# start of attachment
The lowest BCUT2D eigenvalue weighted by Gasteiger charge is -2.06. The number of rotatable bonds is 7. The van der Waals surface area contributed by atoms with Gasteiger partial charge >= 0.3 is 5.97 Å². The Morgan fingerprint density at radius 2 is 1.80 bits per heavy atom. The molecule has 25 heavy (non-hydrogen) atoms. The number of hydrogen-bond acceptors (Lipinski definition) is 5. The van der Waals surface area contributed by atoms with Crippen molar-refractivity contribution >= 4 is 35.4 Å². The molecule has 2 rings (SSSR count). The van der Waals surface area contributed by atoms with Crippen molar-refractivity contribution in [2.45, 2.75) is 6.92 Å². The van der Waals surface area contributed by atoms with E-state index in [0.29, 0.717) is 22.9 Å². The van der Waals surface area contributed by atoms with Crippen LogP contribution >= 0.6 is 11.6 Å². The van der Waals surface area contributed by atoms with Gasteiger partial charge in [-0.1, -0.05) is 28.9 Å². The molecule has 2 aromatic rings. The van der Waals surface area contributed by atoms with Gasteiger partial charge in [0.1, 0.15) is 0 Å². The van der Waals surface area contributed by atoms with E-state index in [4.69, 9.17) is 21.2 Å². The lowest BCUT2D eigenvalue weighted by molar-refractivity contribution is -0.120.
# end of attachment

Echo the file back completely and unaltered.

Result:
The lowest BCUT2D eigenvalue weighted by Gasteiger charge is -2.06. The number of rotatable bonds is 7. The van der Waals surface area contributed by atoms with Gasteiger partial charge >= 0.3 is 5.97 Å². The Morgan fingerprint density at radius 2 is 1.80 bits per heavy atom. The molecule has 25 heavy (non-hydrogen) atoms. The number of hydrogen-bond acceptors (Lipinski definition) is 5. The van der Waals surface area contributed by atoms with Crippen molar-refractivity contribution >= 4 is 35.4 Å². The molecule has 2 rings (SSSR count). The van der Waals surface area contributed by atoms with Crippen molar-refractivity contribution in [2.45, 2.75) is 6.92 Å². The van der Waals surface area contributed by atoms with E-state index in [0.29, 0.717) is 22.9 Å². The van der Waals surface area contributed by atoms with Crippen LogP contribution >= 0.6 is 11.6 Å². The van der Waals surface area contributed by atoms with Gasteiger partial charge in [-0.1, -0.05) is 28.9 Å². The molecule has 2 aromatic rings. The van der Waals surface area contributed by atoms with Gasteiger partial charge in [0.1, 0.15) is 0 Å². The van der Waals surface area contributed by atoms with E-state index in [4.69, 9.17) is 21.2 Å². The lowest BCUT2D eigenvalue weighted by molar-refractivity contribution is -0.120.